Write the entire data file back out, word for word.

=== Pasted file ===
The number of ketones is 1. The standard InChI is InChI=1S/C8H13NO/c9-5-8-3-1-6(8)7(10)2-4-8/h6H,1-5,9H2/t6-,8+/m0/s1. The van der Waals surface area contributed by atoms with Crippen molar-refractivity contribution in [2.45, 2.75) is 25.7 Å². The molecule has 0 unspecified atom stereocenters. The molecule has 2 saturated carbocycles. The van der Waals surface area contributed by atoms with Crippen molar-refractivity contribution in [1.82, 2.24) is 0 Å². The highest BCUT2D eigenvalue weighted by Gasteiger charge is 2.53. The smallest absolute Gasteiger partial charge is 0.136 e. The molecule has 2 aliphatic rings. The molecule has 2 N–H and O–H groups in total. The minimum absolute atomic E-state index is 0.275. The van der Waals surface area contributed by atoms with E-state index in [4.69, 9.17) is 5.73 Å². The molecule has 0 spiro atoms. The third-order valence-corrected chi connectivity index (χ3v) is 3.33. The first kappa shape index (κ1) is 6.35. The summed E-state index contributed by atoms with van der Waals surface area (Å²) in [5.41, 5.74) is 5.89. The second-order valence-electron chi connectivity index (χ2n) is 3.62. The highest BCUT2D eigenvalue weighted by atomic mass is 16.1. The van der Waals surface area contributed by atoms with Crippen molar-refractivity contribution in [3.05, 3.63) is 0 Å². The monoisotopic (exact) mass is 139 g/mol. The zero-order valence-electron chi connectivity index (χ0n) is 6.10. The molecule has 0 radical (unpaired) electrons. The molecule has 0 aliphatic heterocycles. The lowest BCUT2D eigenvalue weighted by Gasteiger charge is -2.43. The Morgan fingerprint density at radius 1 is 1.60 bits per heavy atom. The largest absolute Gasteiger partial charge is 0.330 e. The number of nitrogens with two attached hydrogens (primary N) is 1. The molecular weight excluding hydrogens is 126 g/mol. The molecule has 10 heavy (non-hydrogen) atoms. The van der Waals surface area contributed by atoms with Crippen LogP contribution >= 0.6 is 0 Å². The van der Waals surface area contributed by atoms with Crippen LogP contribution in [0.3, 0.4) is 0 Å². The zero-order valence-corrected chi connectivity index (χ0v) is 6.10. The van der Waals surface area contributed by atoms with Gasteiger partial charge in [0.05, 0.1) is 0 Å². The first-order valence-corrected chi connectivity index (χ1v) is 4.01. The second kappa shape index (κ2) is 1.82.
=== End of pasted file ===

The number of ketones is 1. The standard InChI is InChI=1S/C8H13NO/c9-5-8-3-1-6(8)7(10)2-4-8/h6H,1-5,9H2/t6-,8+/m0/s1. The van der Waals surface area contributed by atoms with Crippen molar-refractivity contribution in [2.45, 2.75) is 25.7 Å². The molecule has 0 unspecified atom stereocenters. The molecule has 2 saturated carbocycles. The van der Waals surface area contributed by atoms with Crippen molar-refractivity contribution in [1.82, 2.24) is 0 Å². The highest BCUT2D eigenvalue weighted by Gasteiger charge is 2.53. The smallest absolute Gasteiger partial charge is 0.136 e. The molecule has 2 aliphatic rings. The molecule has 2 N–H and O–H groups in total. The minimum absolute atomic E-state index is 0.275. The van der Waals surface area contributed by atoms with E-state index in [4.69, 9.17) is 5.73 Å². The molecule has 0 spiro atoms. The third-order valence-corrected chi connectivity index (χ3v) is 3.33. The first kappa shape index (κ1) is 6.35. The summed E-state index contributed by atoms with van der Waals surface area (Å²) in [5.41, 5.74) is 5.89. The second-order valence-electron chi connectivity index (χ2n) is 3.62. The highest BCUT2D eigenvalue weighted by atomic mass is 16.1. The van der Waals surface area contributed by atoms with Crippen molar-refractivity contribution in [3.05, 3.63) is 0 Å². The monoisotopic (exact) mass is 139 g/mol. The zero-order valence-electron chi connectivity index (χ0n) is 6.10. The molecule has 0 radical (unpaired) electrons. The molecule has 0 aliphatic heterocycles. The lowest BCUT2D eigenvalue weighted by Gasteiger charge is -2.43. The Morgan fingerprint density at radius 1 is 1.60 bits per heavy atom. The largest absolute Gasteiger partial charge is 0.330 e. The number of nitrogens with two attached hydrogens (primary N) is 1. The molecular weight excluding hydrogens is 126 g/mol. The molecule has 10 heavy (non-hydrogen) atoms. The van der Waals surface area contributed by atoms with Crippen LogP contribution >= 0.6 is 0 Å². The van der Waals surface area contributed by atoms with Crippen LogP contribution in [0.3, 0.4) is 0 Å². The zero-order valence-corrected chi connectivity index (χ0v) is 6.10. The van der Waals surface area contributed by atoms with Gasteiger partial charge in [0.05, 0.1) is 0 Å². The first-order valence-corrected chi connectivity index (χ1v) is 4.01. The second kappa shape index (κ2) is 1.82.